Still, I don’t think that volunteers will be hitting the streets to promote a slightly more responsible bailout for investment banks. Without policies that speak directly to their discontent, Obama won’t be able to hold on to his supporters for long. This, I think, has been the reason behind the Democrats’ failure to craft a clear, strong message. Kerry’s um, hyper-nuanced stand on the Iraq War in 2004 hurt him a lot, not least by making him look like a wimp next to Bush, whose stand on the war was clear and strong. But what choice did he have if he wasn’t willing to say that the United States should leave Iraq? Similarly, Al Gore’s eleventh-hour populist rhetoric in 2000 won him a few extra points in the polls, as did a similar move by Hillary Clinton this year. But Democrats can only go so far with this sort of populism, because they aren’t very populist in their policies any more. Some Democrats, from Paul Wellstone and Dennis Kucinich to Russ Feingold and even Nancy Pelosi, have offered clear alternatives to the reigning economic orthodoxy of the last twenty-eight years; but until 2006 they’ve been outnumbered by the cautious triangulators clustered around the Democratic Leadership Council. For twenty years, mainstream Democratic leaders like Bill Clinton have embraced deregulation, abandoned anti-trust enforcement as banks and the major players in other industries got too big to fail, and promoted “free market” reform (including wholesale privatization and the evisceration of social spending) around the world. They have been less purist in this approach and more attentive to the needs of the poor and the middle class (at least in domestic policy), but this is hardly a distinction on which to build an electoral majority. Democratic economic policies belie the occasional populist rhetoric of Democratic candidates and have up to quite recently allowed the much clearer message of the free-marketeers to frame the debate. And the leaders of the party still haven’t come up with an alternative to them.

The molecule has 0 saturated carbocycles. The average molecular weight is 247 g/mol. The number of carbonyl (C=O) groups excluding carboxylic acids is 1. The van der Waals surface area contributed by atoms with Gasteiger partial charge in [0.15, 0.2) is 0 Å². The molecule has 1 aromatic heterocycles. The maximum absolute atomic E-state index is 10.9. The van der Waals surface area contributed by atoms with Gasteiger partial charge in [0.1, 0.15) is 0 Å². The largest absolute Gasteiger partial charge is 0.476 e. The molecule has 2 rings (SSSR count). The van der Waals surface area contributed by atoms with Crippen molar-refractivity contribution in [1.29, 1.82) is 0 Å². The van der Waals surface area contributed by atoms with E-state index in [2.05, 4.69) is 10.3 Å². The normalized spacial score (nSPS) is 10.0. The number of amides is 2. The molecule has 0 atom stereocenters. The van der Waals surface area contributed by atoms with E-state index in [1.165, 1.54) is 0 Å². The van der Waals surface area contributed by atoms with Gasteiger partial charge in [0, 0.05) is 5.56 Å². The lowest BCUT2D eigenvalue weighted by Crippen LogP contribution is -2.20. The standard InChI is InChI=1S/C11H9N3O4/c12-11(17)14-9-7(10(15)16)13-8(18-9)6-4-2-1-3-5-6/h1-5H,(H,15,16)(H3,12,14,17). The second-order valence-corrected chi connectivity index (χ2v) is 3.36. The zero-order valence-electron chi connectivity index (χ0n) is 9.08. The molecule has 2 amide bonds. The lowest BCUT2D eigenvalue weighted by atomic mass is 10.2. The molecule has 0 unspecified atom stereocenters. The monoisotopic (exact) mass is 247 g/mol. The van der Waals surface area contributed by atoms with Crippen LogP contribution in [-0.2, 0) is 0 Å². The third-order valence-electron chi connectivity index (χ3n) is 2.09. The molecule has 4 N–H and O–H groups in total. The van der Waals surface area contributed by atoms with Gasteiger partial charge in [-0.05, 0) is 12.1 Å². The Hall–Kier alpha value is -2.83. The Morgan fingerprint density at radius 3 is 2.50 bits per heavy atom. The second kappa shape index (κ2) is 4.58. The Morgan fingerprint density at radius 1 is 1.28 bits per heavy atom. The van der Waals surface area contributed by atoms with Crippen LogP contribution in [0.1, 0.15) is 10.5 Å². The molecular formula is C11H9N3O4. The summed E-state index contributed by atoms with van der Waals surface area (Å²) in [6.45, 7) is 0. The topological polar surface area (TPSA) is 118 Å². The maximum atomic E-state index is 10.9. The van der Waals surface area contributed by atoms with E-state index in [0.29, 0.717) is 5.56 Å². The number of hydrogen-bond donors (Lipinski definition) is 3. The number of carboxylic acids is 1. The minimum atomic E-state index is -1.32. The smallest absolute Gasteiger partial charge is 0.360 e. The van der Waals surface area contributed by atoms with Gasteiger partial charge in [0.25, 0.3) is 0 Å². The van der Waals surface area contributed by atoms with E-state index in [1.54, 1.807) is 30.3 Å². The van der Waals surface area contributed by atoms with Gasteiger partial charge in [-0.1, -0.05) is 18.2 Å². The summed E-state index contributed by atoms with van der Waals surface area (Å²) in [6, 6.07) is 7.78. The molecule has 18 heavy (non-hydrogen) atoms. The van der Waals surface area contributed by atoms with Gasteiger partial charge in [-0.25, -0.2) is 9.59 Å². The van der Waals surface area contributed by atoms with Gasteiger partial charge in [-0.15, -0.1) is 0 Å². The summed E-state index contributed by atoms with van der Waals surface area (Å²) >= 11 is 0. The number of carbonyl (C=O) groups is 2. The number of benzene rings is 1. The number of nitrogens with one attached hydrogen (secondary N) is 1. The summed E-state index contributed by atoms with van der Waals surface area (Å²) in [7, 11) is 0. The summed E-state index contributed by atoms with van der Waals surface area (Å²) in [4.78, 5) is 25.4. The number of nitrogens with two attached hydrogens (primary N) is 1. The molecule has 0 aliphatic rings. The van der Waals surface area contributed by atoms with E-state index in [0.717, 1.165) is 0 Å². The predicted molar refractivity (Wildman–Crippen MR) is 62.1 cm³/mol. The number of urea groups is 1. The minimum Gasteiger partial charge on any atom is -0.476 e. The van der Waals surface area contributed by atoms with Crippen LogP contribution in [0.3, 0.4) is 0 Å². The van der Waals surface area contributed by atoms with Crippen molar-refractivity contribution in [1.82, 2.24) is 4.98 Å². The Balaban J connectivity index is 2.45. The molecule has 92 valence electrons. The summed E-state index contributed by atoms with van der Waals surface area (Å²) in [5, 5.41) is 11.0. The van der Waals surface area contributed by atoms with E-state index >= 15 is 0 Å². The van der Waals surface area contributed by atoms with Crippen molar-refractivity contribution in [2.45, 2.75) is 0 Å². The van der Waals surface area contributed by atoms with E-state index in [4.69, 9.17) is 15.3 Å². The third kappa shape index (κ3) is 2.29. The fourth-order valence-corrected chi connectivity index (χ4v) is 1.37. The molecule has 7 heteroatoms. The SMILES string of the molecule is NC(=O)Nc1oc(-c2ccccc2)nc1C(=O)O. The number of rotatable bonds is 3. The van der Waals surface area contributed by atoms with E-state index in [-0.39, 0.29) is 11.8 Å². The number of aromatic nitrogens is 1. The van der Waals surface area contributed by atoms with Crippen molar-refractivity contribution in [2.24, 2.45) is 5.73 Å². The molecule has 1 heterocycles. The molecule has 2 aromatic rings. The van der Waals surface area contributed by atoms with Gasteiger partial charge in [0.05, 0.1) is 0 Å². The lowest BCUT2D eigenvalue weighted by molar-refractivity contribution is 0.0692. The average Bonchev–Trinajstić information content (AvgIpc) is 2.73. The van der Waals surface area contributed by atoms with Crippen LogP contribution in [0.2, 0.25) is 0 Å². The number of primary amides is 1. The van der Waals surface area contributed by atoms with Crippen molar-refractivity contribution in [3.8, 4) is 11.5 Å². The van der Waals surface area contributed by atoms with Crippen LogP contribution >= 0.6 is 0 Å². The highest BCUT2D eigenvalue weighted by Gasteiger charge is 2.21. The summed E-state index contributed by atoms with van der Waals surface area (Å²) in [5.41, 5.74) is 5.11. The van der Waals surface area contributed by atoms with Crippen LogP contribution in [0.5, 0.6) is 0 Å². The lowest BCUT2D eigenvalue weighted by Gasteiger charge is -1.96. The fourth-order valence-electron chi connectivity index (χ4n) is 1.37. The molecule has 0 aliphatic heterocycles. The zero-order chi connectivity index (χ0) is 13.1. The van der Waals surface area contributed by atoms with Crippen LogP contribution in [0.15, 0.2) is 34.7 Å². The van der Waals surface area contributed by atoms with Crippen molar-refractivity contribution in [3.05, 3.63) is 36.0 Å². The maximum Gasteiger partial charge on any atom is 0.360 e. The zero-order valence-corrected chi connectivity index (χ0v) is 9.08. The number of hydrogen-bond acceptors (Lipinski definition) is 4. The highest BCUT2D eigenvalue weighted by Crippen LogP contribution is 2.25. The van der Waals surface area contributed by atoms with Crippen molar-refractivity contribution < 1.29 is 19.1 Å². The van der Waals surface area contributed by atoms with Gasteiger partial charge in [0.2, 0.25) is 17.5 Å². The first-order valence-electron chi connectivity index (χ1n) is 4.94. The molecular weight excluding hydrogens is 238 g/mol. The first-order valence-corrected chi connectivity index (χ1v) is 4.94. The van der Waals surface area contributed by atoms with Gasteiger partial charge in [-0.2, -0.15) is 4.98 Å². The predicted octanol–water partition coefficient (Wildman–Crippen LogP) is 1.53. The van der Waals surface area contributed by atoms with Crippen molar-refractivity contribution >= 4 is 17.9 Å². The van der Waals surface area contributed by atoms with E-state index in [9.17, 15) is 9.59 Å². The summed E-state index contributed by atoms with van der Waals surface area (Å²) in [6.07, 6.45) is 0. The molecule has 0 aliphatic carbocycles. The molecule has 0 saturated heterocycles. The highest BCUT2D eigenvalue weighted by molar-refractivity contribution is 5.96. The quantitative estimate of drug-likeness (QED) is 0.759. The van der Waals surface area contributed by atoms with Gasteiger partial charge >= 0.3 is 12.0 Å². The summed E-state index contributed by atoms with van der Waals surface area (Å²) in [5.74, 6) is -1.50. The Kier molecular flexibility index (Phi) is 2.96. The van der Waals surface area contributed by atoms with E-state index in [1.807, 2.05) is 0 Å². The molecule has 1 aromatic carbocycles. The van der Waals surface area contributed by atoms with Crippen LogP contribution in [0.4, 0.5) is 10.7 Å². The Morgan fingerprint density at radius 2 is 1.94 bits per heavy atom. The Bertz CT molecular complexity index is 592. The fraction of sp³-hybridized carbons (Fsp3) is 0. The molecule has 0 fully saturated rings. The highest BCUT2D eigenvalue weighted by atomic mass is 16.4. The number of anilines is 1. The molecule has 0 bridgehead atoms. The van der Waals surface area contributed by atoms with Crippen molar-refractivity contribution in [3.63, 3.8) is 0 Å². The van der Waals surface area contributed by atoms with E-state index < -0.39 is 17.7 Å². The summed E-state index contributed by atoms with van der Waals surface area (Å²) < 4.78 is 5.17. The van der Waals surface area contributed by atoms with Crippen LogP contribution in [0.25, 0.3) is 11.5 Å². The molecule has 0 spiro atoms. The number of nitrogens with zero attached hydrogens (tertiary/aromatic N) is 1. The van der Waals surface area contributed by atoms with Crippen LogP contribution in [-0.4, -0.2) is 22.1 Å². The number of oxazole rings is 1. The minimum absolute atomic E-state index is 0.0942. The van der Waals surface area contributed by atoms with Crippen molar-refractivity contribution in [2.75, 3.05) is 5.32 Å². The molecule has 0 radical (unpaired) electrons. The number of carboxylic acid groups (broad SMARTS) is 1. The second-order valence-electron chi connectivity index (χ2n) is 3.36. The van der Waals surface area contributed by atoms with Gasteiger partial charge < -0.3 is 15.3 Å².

(more…)

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November 5, 2008

I Knew I Liked That Guy . . .

Filed under: 2008 elections,Environment,Media — Jeffrey L. Pasley @ 1:05 pm

Here are President-Elect Obama’s real feelings about presidential debates in their present media-driven format, from a Newsweek special report offering, in essence, material they promised the campaigns not to publish until after the election: